Desert Heat: The Air Raid Invades the NFL – Pt. 2

Part 1 talked roster building. Part 2 talks scheme. What will this look like in the NFL?

In the first part of this series, we explored the Cardinals’ roster, which is the most important part of this Air Raid-to-NFL experiment. There are pieces in place to make the transition to running the Air Raid scheme go relatively smooth in the desert. One main factor will be the initial success of Kyler Murray and keeping continuity along the O-line (something the Cardinals lacked in ’18). The roster is a blend of players that have come from Air Raid schemes or fit the mold of a player needed for the offense to find success.

Many will turn to the lack of success by Chip Kelly and his “spread-to-run” tempo attack. Arizona Head Coach Kliff Kingsbury’s offense is a little different. Kingsbury will tempo the ball as much as he can, but it isn’t the focal point of his offense. His pass-first mentality is something of the norm in a QB led league that focuses on breaking down coverages and blitz schemes. The run game will obviously need to become more robust than it was in the Big 12, but the key parts are there. In short, the roster, at least on the offensive side, is built for early success if everyone stays healthy and the young players progress. Again, and this cannot be stressed enough, Kyler Murray has to stay healthy and find success.

Behind Kingsbury is a wealth of success from his Air Raid “family.” You could say, Kingsbury, is the first to get his NFL “shot.” Former Mike Leach QB, Graham Harrell, played four years in the NFL, three under Aaron Rodgers and current Arizona Cardinal Passing Game Coordinator/QB Coach Tom Clements, and replaced Kingsbury’s short tenure as USC’s Offensive Coordinator. The hiring of Clements, who worked 11 seasons in Green Bay, gives a legitimate voice in the meeting room and a proven QB coach.

Washington St. Head Coach Mike Leach has always clamored about the NFL being too stuck-up to run the scheme. In a recent interview for KJR-AM in Seattle, Leach was very clear about his system having success in the league, Any notion that ‘anything you can run in college, you can’t run in the NFL,’ that’s just NFL arrogance and lunacy.” Though Kingsbury is his own man when it comes to ownership of his scheme, there are a lot of eyes around the country betting on Kingsbury to succeed.

Maybe the most important relationship of all will be between QB1 Kyler Murray and Kingsbury himself. The exchanging of ideas will be crucial because Murray also has ties to another elite Air Raid guru from the same tree, Oklahoma Sooner Head Coach Lincoln Riley. In Part 1 I alluded to the meshing of concepts from Riley’s high-powered Sooner attack and Kingsbury’s bombs-away offense. Especially the use (and addition) of TEs into Kingsbury’s scheme. In his last season at Tech, Kingsbury began using more TEs and H-backs for run support in his offense. At the NFL level, he will need to rely on this heavily. It is rare to see a true 10 pers. formation outside of long-yardage or obvious pass situations.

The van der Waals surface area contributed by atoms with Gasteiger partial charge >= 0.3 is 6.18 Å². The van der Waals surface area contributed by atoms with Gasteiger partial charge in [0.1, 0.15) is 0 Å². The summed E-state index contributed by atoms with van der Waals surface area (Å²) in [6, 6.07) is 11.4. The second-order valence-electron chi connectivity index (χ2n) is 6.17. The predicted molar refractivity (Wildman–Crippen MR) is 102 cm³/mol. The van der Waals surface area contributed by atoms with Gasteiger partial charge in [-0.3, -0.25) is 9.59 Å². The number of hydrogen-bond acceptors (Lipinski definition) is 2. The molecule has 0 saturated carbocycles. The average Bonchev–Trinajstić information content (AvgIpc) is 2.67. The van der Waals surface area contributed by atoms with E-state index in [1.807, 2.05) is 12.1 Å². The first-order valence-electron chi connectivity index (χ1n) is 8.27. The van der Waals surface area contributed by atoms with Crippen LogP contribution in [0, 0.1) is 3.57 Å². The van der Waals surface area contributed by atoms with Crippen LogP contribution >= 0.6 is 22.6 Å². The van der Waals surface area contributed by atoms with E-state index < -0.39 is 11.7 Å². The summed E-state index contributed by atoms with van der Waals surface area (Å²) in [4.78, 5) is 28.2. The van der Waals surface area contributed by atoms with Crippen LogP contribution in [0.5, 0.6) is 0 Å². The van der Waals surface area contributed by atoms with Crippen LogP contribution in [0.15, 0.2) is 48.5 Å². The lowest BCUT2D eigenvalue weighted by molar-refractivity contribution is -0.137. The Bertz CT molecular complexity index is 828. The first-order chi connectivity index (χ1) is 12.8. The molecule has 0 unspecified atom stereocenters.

You would be hard-pressed to find anyone that would argue Lincoln Riley’s offensive schematics not working in the NFL. Many will argue if Kingsbury has instant success, many in the NFL will be knocking down Riley’s door in 2020. Where Kingsbury is an Air Raid purest, choosing to base out of four WR sets, Riley has transitioned into a 12 pers. based Air Raid onslaught with a power running game to boot. Not ironically though, Kingsbury’s first snap as an NFL Head Coach in practice came from a four-wide 10 pers. set (see below).

Continue reading “Desert Heat: The Air Raid Invades the NFL – Pt. 2”

Desert Heat: The Air Raid Invades the NFL – Pt. 1

What will Kliff Kingsbury and Kyler Murray look like in the NFL? Part 1 explores one of the most critical parts, roster building.

2018 was a breakout year for offenses in the NFL. Teams accumulated 1,371 TDs throughout the season, the most ever in NFL history. Before 2018, there were only three seasons were three offenses averaged over 30+ points a game: 1948, 1949, and 2011 season which saw Green Bay, New Orleans, and New England all scoring over 500+ points. Rushing yards per carry were the highest they have ever been (4.42), and the NFL saw the most players ever record 100 receptions, with 11 doing so. Most notably in 2018 was the offensive prowess of Kansas City and the LA Rams (New Orleans was the third team to average 30+ points in ’18). The Chiefs led by the electric NFL MVP Patrick Mahomes (a Kingsbury product) and the LA Rams with their innovative Head Coach Sean McVay.